"The Greatest Evil is when Good Men do nothing in the face of Injustice…"
SAMURAI REBELLION (1967) is directed by Masaki Kobayashi, the same director responsible for the awesome KWAIDAN and the far superior samurai film "Hara-Kiri". Don't get me wrong, this film is a true emotional achievement by Kobayashi, the drama and intense screenplay is magnificent that even the awesome swordplay displayed onscreen seemed utterly unnecessary. "Samurai Rebellion" is a stunning masterpiece in Japanese cinema, originally titled Joiuchi Hairyo tsuma Shimatsu (Rebellion, Receive the Wife) is a tale of righteous rebellion to protect a husband and his wife's honor.
Peacetime. A retainer in the Matsudaira clan named Isaburo Sasahara (Toshiro Mifune) is a retiring samurai who seeks a wife for his son Yogoro (Go Kato). However, his Clan Lord orders him to have his son marry a woman named Ichi (Yoko Tsukasa). She is the Lord's mistress and she has just given birth to his son. Ichi has caused a scandal and has been dismissed from the castle for striking Lord Matsudaira. Isaburo refuses to the union until the son himself agrees to the marriage.
Surprisingly, Ichi proves to be a worthy wife; she and Yogoro get along famously and she bears him a daughter. Then the unexpected happens, Matsudaira's heir dies, which makes Ichi's son the heir apparent. Matsudaira decides to forgive Ichi for striking him and requests her return to his castle, since the mother of the heir cannot be married to a vassal. Ichi refuses and decides to stay married to Yogoro. Ruin may come to the house of Sasahara as Isaburo and his son decides to disobey; the Azu clan has gone too far.
The film is a stunning portrayal of righteousness in the face of injustice. The film effectively explores the social impact of rebellion in the midst of a totalitarian excesses in the Edo Period in Japan as well as the domestic tragedy of the honorable men and the wife who precipitated the events. As in "Hara-Kiri", Kobayashi gives a very bleak view of the political and social injustices committed by self-indulgent authority figures. Kobayashi further delves into the emotional expression of similar themes about family and honor. The main characters are victims of fate, and the lead characters stand tall in their righteous indignations. Even Isaburo's close friend; Tatewaki Asano (played by Tatsuya Nakadai, Hara-Kiri, Sword of Doom) is also a victim of his principles and fate. Tatewaki was instructed to engage Isaburo in combat since he is the only one who may be able to defeat him in a duel, and as much as he tries to stall the inevitable encounter, he ends up crossing swords with his old friend nonetheless.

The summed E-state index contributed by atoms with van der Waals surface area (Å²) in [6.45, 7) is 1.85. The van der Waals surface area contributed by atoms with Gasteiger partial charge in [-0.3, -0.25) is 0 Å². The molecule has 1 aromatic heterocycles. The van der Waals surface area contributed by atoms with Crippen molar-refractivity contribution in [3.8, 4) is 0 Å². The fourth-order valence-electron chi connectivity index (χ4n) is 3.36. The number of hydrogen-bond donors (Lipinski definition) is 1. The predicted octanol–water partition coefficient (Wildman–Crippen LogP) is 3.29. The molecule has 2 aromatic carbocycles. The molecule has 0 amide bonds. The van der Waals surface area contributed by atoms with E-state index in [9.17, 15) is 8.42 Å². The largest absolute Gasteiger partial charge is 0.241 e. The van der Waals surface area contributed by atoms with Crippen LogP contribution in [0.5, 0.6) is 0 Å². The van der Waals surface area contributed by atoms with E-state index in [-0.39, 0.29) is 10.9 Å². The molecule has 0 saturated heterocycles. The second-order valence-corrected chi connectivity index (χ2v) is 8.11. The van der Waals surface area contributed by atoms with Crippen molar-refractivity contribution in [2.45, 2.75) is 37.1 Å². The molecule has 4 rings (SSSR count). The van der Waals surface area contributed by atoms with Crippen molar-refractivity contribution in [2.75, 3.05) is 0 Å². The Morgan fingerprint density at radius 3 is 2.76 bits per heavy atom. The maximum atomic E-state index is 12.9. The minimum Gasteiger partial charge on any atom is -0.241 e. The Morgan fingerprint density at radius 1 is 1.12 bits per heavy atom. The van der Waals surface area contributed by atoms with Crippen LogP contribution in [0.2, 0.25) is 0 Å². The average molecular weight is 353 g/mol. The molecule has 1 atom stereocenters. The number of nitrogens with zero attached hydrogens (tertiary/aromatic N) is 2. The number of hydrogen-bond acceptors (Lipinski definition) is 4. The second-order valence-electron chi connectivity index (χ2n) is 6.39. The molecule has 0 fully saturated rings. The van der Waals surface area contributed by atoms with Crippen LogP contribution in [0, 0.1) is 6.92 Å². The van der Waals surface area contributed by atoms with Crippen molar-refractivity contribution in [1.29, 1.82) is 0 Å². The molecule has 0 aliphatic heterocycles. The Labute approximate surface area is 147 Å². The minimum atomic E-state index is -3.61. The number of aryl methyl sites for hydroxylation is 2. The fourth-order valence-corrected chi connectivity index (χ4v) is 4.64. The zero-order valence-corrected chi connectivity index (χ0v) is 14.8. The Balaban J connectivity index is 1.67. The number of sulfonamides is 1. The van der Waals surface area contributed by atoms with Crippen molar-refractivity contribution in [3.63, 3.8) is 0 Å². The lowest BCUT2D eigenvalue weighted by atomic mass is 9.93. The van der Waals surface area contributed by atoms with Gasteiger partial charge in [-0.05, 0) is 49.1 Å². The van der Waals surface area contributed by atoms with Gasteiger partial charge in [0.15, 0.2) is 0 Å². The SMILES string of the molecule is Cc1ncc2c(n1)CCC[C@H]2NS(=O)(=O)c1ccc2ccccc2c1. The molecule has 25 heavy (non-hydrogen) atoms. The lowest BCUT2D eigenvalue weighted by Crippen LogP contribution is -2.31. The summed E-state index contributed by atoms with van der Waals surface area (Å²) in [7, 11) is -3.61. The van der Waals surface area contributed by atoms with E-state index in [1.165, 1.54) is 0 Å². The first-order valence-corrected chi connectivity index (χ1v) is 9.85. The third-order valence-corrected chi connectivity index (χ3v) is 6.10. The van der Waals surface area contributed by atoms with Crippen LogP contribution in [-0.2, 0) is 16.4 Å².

Ichi is the most interesting female character I've ever come across in chambara films. She is strong-willed and while she did give in to Matsudaira's orders before, she is unmoved to suffer the same injustice a second time. Pressured by relatives to avoid the ruin of the Sasahara family, the woman is such a sight to behold; she outshines the heroism of the two men bent on defending her. Most classic chambara films portray Japanese women as a demure, obedient and ideal wives, and while Ichi's character are all those things; Yoko Tsukasa's devastating performance has created a character far stronger than the all the males around her; this includes her husband, played by Go Sato and her father-in-law, played by Toshiro Mifune.
Toshiro Mifune's character, Isaburo is a master swordsman, whose skills have earned him the position of weapons keeper in the clan. While he did marry his wife out for the sake of social status, never for one moment that his character felt weak. Quite curious that this past may have contributed to the reasons as to why the father would support his son's decisions to disobey their lord. For him, love is a cause worth fighting for, even if it would mean his family's ruin. Yogoro is a man divided in doing his duty to his lord and to his wife, Go Kato bears his soul in his portrayal though his screen time may be limited. The actor efficiently and effectively shows all the needed emotions that an overwhelmed husband would feel.
While I did say that the film didn't need any swordplay to emulate the darkness and intensity of the proceedings, we get it anyway. Toshiro Mifune once again proves why he is among the most loved actors to ever play a samurai warrior. The swordplay is realistic and intense, and follows the choreography that we have been privy to in past samurai films. Adding the strong exclamation point brought about by the duel with his Tatsuya Nakadai, the film satisfies those looking for swordplay action. Which also brings us to the film's one possible very minor fault, the bloodshed near the climax seemed a bit pointless, since the dilemma is over but I suppose the screenplay by Hashimoto Shinobu wanted to end the film with an exciting element for international audiences. (The title has been changed to fit international marketing)
In Samurai Rebellion, director Kobayashi has taken his character study of individuals pushed against their emotional tolerances to the absolute limit. He successfully overcomes the stereotype that samurai films are composed of manly swordfights and has given new emphasis on the strengths of the Japanese woman and the aspects of family. In doing so, he has widened his scope and elevated the film's emotional potential.
Highest Possible Recommendation! [5 Out of 5 Stars]
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